Backstreet Boys

Backstreet Boys

Distanced and unattainable, boybands allow fangirls to idealise and project unrealistic fantasies onto them – a socially acceptable and safe way for girls to explore their sexuality. Boybands’ non-threatening models of masculinity are appealing to adolescent girls, because the alternative – the real-world toxic masculinity of their peers – is so unwelcoming. “They’re never gonna break my heart,” says Sadia of the Backstreet Boys. But fallibility is human, and fangirls risk dehumanising boyband members through deification. As Elif notes, “human beings can’t be that perfect.”

As a result of these fantasies, the subjects of Leski’s documentary all share a firm belief that they “know” the boyband members on a personal, intimate level. Even outside of their daydreams, fangirls have a somewhat delusional relationship to boybands – multiple interviewees are convinced that a band member looked right at them during a concert. Elif dreams of sharing soup with Niall Horan, while Sadia recalls fantasising about Nick Carter teaching her how to swim. These fantasies can be harmless – even healthy – for teenage girls to engage in, but there is a danger of never moving past them.

Whereas Elif outgrows her fixation across the course of the documentary, Sadia’s and Dara’s have remained with them into adulthood. Still attached to her fantasy at the start of the documentary, 25-year-old Sadia hasn’t learned how to swim. By making her analyse her own obsession, Leski’s documentary leads Sadia to some illuminating realisations. She worries that she’s “hiding” behind her fandom, devoting her time to a group of complete strangers instead of “filling that up with [her] own life”. After attending the Backstreet Boys cruise – a four-day journey in which the boyband and their fans are confined to a ship together – Sadia describes witnessing the frenzy from a remove and feeling like an “observer to [her] own insanity”. “It wasn’t fun,” she says, and the experience leads her to question her devotion. Likewise, Dara’s love for Take That has interfered with her real-world relationships, and she cites it as the cause of past breakups. Self-aware and conscious of their arrested development, these women struggle to regain agency over their fantasies.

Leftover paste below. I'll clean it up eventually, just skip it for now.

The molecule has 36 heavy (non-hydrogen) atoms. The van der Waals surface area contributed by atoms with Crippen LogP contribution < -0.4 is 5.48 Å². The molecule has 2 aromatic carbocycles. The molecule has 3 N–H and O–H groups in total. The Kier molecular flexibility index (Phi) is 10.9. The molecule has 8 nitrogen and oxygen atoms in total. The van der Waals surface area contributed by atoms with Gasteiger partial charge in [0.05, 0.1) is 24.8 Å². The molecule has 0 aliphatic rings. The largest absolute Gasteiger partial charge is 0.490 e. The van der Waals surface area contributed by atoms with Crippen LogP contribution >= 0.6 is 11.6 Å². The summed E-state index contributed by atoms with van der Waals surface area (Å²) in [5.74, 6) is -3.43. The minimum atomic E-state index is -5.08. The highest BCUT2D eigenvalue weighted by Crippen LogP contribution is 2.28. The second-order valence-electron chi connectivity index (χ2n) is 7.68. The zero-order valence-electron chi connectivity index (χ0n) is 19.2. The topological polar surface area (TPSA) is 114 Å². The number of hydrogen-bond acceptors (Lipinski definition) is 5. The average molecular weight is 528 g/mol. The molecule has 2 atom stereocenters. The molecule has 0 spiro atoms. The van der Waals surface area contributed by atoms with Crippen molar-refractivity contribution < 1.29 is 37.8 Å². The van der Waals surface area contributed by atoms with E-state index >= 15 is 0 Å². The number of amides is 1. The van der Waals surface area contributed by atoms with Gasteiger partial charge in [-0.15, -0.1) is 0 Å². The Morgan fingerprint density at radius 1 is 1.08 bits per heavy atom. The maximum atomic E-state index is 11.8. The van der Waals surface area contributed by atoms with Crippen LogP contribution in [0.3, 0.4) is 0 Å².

While acknowledging the dangers of monomaniacal fandom, on the whole Leski remains optimistic about the value of boybands in fangirls’ lives. The documentary does not explore how the band members themselves feel about their frenzied fans, but boys are not its focus. Leski’s interest remains with the fans, presenting a balanced portrait of the highs and lows of their experience. “It’s an era,” says Susan, “and you’ll have it. Everybody has it.” Finding common threads between women generations apart, I Used to Be Normal reveals a universality to the boyband fangirl experience.

I Used to Be Normal is screening on 16 and 18 August.